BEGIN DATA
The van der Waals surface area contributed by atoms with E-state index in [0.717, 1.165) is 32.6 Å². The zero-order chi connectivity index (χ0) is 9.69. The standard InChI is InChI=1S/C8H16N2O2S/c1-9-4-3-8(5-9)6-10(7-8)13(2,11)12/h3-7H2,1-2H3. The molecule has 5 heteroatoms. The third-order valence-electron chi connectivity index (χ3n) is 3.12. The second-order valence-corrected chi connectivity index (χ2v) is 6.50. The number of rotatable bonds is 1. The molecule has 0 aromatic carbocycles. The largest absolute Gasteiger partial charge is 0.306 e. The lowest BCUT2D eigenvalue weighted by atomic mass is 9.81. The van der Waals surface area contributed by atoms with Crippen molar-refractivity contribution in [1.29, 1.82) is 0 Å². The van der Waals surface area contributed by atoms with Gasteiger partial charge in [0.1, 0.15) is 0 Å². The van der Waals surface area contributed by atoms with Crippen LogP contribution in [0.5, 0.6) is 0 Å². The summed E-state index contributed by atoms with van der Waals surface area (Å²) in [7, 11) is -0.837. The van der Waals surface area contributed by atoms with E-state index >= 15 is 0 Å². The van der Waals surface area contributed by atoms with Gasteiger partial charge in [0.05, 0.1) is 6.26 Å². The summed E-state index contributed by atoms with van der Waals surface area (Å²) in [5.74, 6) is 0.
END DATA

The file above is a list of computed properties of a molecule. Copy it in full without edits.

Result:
The van der Waals surface area contributed by atoms with E-state index in [0.717, 1.165) is 32.6 Å². The zero-order chi connectivity index (χ0) is 9.69. The standard InChI is InChI=1S/C8H16N2O2S/c1-9-4-3-8(5-9)6-10(7-8)13(2,11)12/h3-7H2,1-2H3. The molecule has 5 heteroatoms. The third-order valence-electron chi connectivity index (χ3n) is 3.12. The second-order valence-corrected chi connectivity index (χ2v) is 6.50. The number of rotatable bonds is 1. The molecule has 0 aromatic carbocycles. The largest absolute Gasteiger partial charge is 0.306 e. The lowest BCUT2D eigenvalue weighted by atomic mass is 9.81. The van der Waals surface area contributed by atoms with Crippen molar-refractivity contribution in [1.29, 1.82) is 0 Å². The van der Waals surface area contributed by atoms with Gasteiger partial charge in [0.1, 0.15) is 0 Å². The van der Waals surface area contributed by atoms with Crippen LogP contribution in [0.5, 0.6) is 0 Å². The summed E-state index contributed by atoms with van der Waals surface area (Å²) in [7, 11) is -0.837. The van der Waals surface area contributed by atoms with E-state index >= 15 is 0 Å². The van der Waals surface area contributed by atoms with Gasteiger partial charge in [0.05, 0.1) is 6.26 Å². The summed E-state index contributed by atoms with van der Waals surface area (Å²) in [5.74, 6) is 0.